It’s frustrating to be charged with driving under the influence (DUI) of alcohol when you know you weren’t actually impaired. More frustrating still, however, is the fact that all the evidence seems to be weighted against you.
Don’t lose heart or hope, because that’s really just what the prosecution wants you to believe. Here’s why “all that evidence” against you may not be worth nearly as much as the authorities would like you to believe:
1. An officer’s perceptions and assumptions can be mistaken.
You wouldn’t be in this situation if the officer hadn’t decided that there was enough reason to believe that you were impaired to probe further after the traffic stop, but people can make mistakes.
For example, maybe the officer claims that they smelled alcohol on your clothing – but you work in a nail salon, so that’s normal. Or, maybe your eyes were glassy – but you have terrible allergies and hadn’t taken your medication. Those are reasonable alternative explanations for what the officer detected.
2. Breath alcohol content (BAC) testing is prone to errors.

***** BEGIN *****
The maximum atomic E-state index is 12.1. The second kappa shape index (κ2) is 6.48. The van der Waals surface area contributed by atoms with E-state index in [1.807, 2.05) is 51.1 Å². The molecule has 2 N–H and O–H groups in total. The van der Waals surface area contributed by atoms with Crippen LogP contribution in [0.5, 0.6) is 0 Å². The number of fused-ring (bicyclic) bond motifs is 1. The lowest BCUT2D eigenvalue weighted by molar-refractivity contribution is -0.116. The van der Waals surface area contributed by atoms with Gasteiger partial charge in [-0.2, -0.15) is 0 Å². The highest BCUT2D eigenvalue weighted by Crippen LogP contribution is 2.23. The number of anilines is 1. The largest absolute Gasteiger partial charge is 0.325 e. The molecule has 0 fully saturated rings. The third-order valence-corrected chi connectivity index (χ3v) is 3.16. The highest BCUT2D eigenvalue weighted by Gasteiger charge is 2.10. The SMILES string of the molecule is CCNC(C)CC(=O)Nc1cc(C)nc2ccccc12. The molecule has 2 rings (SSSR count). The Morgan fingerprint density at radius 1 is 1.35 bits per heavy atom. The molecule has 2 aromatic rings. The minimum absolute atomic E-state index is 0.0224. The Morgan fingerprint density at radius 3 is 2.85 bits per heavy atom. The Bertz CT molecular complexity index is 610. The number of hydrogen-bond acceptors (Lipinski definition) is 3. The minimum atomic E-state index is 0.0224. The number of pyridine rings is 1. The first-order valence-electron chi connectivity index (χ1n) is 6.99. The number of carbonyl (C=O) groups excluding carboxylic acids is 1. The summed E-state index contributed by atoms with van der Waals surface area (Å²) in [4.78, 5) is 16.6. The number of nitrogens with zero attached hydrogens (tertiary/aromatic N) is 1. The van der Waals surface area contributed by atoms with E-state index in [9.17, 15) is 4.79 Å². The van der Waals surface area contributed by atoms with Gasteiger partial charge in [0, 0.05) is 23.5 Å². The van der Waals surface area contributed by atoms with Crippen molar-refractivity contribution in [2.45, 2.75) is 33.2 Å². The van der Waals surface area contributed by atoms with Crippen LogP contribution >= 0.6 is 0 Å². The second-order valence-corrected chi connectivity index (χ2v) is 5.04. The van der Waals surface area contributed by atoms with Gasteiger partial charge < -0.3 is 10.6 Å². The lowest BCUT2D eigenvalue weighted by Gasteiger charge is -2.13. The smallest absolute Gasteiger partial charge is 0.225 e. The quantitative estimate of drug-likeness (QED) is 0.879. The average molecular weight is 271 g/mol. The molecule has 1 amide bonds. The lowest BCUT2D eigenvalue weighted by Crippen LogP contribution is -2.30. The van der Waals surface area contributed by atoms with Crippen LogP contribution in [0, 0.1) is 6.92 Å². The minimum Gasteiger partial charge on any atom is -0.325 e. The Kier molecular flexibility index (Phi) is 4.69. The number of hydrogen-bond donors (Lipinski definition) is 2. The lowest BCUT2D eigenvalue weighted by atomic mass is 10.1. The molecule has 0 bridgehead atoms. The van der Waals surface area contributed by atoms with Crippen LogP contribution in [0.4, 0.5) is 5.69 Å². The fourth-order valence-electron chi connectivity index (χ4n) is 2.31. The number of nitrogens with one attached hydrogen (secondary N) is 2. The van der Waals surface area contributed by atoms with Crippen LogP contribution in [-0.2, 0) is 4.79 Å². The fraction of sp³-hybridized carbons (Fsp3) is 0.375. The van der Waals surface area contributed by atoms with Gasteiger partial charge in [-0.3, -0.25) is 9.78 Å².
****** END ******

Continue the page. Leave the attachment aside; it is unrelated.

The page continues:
You’re required to submit to breath alcohol content testing if requested under the state’s implied consent laws, but that doesn’t mean that you should necessarily believe the numbers on the reading.
Studies have shown that the accuracy of these devices can be affected by the type of machine used, its software, its calibration, any foreign substances that get into the machine, environmental factors and plain human error. Even the timing of the test can affect your reading, so these can always be challenged.
3. Field sobriety testing is arguably junk science.
Maybe you submitted to standardized field sobriety testing, like the horizontal gaze nystagmus test or the one-legged stand test, and failed. If you’re surprised, don’t be: Those tests are only, at best, 77% accurate when performed under the best of conditions by the best-trained officers. They rely very much on subjective assessments, and that makes them deeply flawed.
In other words: No matter what the prosecution or police may say, you may have defenses available. Don’t take a plea agreement without fully exploring your options.